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The election by Peru's Congress of various representatives to positions in certain state institutions provoked protests not just in the political arena and some organizations, but equally among many people on social networks and even a group of young people who took took the streets.
The media and various analysts have been demanding that Congress appoint these public servants, given that the matter has been repeatedly delayed. In the case of the public Ombudsman, for example, its senior post has been provisionally occupied since March of 2011, a fact that weakens the institution. Nevertheless, it would seem that the long awaited appointment might in fact cause greater harm to public institutions as a whole.
To begin with, the suitability of candidates for the different offices has been strongly questioned. Pilar Freitas, the new Ombudswoman, has a few outstanding complaints against her and has been accused of favouring fujimoristas [followers of former president Alberto Fujimori's [en] ideology] in the exercise of her previous job as attorney. The candidates for the Constitutional Court are the target of similar questioning to varying degrees. Moreover, on Tuesday, July 16, the newspaper Perú1 published audio transcripts of negotiations that occurred prior to the vote and political postings that reflected partisan interests.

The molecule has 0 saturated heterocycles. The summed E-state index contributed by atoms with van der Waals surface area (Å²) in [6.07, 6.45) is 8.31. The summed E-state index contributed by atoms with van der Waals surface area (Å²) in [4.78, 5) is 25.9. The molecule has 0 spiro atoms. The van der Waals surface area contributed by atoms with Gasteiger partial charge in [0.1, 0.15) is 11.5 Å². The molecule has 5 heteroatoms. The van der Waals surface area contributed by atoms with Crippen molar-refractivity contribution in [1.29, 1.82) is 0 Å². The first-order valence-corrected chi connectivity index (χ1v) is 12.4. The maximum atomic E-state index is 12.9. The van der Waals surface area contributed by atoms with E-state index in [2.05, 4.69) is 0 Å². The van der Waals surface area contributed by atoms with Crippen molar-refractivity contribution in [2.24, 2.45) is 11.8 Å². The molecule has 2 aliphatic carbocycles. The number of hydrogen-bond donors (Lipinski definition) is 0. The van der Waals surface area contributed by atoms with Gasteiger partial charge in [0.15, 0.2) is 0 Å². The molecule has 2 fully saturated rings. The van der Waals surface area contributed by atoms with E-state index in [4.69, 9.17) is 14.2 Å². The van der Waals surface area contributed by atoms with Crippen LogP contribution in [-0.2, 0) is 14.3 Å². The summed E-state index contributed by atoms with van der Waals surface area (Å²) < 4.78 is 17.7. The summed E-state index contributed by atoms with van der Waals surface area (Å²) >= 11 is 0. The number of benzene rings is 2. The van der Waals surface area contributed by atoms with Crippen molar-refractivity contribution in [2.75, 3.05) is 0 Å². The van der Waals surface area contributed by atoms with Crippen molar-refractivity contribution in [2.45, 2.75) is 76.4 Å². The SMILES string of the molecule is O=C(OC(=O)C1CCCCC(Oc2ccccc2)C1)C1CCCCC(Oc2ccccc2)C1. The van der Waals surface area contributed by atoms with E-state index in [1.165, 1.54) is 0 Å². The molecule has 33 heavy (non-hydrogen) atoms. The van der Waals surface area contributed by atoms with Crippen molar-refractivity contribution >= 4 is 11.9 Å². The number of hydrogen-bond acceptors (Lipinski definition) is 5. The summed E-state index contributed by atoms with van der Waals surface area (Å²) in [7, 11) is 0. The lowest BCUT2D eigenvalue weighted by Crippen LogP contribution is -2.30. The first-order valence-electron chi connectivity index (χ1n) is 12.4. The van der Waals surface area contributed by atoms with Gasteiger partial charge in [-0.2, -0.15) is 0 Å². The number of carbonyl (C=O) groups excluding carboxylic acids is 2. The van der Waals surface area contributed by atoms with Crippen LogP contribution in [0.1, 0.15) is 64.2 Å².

In light of this, on the morning of July 17, a motion was presented before Congress that candidates not be voted into office as a block, but instead on an individual basis. However, the motion was rejected, which induced the legislators from the Frente Amplio-Acción Popular (AP-FA), Concertación Parlamentaria (CP) and Solidaridad Nacional (SN) to leave the chamber. Requests to suspend the vote were also refused. Once it was over, requests to reconsider the vote were similarly rejected.
As a result, six judges of the Constitutional Court (TC), three members of the Central Reserve Bank (BCR) and the Ombudswoman were appointed by a plenary session of the Congress of the Republic in an election process that has been called a “shameful pact“, since it is evidence of the alliance between representatives of Gana Perú (GP), Fuerza Popular (FP) and Perú Posible (PP) to ensure the nomination of people to high office who answer to partisan loyalties above and beyond the rightful exercise of their duties.